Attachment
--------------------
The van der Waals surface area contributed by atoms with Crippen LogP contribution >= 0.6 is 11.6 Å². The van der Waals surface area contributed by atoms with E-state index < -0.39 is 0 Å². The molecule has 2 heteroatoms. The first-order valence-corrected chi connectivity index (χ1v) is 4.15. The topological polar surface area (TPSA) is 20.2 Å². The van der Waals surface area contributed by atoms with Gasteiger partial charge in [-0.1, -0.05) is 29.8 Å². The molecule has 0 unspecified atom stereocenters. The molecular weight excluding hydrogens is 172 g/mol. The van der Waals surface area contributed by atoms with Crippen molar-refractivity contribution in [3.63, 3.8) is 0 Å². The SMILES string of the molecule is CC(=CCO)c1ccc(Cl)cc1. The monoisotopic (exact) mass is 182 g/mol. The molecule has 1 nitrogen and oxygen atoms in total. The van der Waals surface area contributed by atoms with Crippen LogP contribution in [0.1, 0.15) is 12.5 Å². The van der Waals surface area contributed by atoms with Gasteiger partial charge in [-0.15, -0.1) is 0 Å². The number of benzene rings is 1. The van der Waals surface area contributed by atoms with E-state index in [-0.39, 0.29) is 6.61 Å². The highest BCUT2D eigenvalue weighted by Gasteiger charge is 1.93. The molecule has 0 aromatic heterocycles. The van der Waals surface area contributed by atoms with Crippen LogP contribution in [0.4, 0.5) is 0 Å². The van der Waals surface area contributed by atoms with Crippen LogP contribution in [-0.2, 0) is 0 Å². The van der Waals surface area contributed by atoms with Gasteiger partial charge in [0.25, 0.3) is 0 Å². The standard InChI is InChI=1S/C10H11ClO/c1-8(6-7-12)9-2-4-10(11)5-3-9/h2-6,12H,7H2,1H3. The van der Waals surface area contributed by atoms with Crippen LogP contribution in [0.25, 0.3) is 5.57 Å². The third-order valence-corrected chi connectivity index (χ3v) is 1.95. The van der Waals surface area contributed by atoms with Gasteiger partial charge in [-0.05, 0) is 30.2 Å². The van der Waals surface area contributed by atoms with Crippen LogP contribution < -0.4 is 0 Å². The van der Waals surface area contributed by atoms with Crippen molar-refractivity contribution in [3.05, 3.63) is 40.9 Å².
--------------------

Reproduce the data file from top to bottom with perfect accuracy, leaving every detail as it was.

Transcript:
The van der Waals surface area contributed by atoms with Crippen LogP contribution >= 0.6 is 11.6 Å². The van der Waals surface area contributed by atoms with E-state index < -0.39 is 0 Å². The molecule has 2 heteroatoms. The first-order valence-corrected chi connectivity index (χ1v) is 4.15. The topological polar surface area (TPSA) is 20.2 Å². The van der Waals surface area contributed by atoms with Gasteiger partial charge in [-0.1, -0.05) is 29.8 Å². The molecule has 0 unspecified atom stereocenters. The molecular weight excluding hydrogens is 172 g/mol. The van der Waals surface area contributed by atoms with Crippen molar-refractivity contribution in [3.63, 3.8) is 0 Å². The SMILES string of the molecule is CC(=CCO)c1ccc(Cl)cc1. The monoisotopic (exact) mass is 182 g/mol. The molecule has 1 nitrogen and oxygen atoms in total. The van der Waals surface area contributed by atoms with Crippen LogP contribution in [0.1, 0.15) is 12.5 Å². The van der Waals surface area contributed by atoms with Gasteiger partial charge in [-0.15, -0.1) is 0 Å². The number of benzene rings is 1. The van der Waals surface area contributed by atoms with E-state index in [-0.39, 0.29) is 6.61 Å². The highest BCUT2D eigenvalue weighted by Gasteiger charge is 1.93. The molecule has 0 aromatic heterocycles. The van der Waals surface area contributed by atoms with Crippen LogP contribution in [0.4, 0.5) is 0 Å². The van der Waals surface area contributed by atoms with Crippen LogP contribution in [-0.2, 0) is 0 Å². The van der Waals surface area contributed by atoms with Gasteiger partial charge in [0.25, 0.3) is 0 Å². The standard InChI is InChI=1S/C10H11ClO/c1-8(6-7-12)9-2-4-10(11)5-3-9/h2-6,12H,7H2,1H3. The van der Waals surface area contributed by atoms with Crippen LogP contribution in [0.25, 0.3) is 5.57 Å². The third-order valence-corrected chi connectivity index (χ3v) is 1.95. The van der Waals surface area contributed by atoms with Gasteiger partial charge in [-0.05, 0) is 30.2 Å². The van der Waals surface area contributed by atoms with Crippen LogP contribution < -0.4 is 0 Å². The van der Waals surface area contributed by atoms with Crippen molar-refractivity contribution in [3.05, 3.63) is 40.9 Å².